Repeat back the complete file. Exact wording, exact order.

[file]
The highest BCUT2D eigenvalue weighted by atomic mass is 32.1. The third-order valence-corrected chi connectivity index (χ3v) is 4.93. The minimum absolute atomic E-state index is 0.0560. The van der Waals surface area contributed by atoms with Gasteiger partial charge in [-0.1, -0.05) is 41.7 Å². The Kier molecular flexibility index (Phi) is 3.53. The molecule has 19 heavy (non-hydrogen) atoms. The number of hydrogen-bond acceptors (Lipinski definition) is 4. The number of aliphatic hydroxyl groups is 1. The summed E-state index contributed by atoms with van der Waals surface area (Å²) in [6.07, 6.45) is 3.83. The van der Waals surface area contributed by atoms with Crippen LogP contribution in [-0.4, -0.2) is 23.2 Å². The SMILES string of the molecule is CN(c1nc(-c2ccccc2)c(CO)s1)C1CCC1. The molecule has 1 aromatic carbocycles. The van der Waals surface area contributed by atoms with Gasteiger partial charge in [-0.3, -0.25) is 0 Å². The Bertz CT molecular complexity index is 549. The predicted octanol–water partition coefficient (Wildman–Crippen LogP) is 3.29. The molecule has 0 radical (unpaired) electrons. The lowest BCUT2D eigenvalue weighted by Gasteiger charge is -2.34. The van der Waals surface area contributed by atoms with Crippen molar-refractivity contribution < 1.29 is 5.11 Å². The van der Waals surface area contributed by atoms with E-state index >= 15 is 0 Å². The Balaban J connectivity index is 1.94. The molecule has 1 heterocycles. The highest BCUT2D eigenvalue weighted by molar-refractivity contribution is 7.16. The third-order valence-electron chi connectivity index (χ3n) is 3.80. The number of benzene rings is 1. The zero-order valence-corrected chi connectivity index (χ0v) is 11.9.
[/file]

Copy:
The highest BCUT2D eigenvalue weighted by atomic mass is 32.1. The third-order valence-corrected chi connectivity index (χ3v) is 4.93. The minimum absolute atomic E-state index is 0.0560. The van der Waals surface area contributed by atoms with Gasteiger partial charge in [-0.1, -0.05) is 41.7 Å². The Kier molecular flexibility index (Phi) is 3.53. The molecule has 19 heavy (non-hydrogen) atoms. The number of hydrogen-bond acceptors (Lipinski definition) is 4. The number of aliphatic hydroxyl groups is 1. The summed E-state index contributed by atoms with van der Waals surface area (Å²) in [6.07, 6.45) is 3.83. The van der Waals surface area contributed by atoms with Crippen LogP contribution in [-0.4, -0.2) is 23.2 Å². The SMILES string of the molecule is CN(c1nc(-c2ccccc2)c(CO)s1)C1CCC1. The molecule has 1 aromatic carbocycles. The van der Waals surface area contributed by atoms with Gasteiger partial charge in [-0.3, -0.25) is 0 Å². The Bertz CT molecular complexity index is 549. The predicted octanol–water partition coefficient (Wildman–Crippen LogP) is 3.29. The molecule has 0 radical (unpaired) electrons. The lowest BCUT2D eigenvalue weighted by Gasteiger charge is -2.34. The van der Waals surface area contributed by atoms with Crippen molar-refractivity contribution < 1.29 is 5.11 Å². The van der Waals surface area contributed by atoms with E-state index >= 15 is 0 Å². The Balaban J connectivity index is 1.94. The molecule has 1 heterocycles. The highest BCUT2D eigenvalue weighted by molar-refractivity contribution is 7.16. The third-order valence-electron chi connectivity index (χ3n) is 3.80. The number of benzene rings is 1. The zero-order valence-corrected chi connectivity index (χ0v) is 11.9.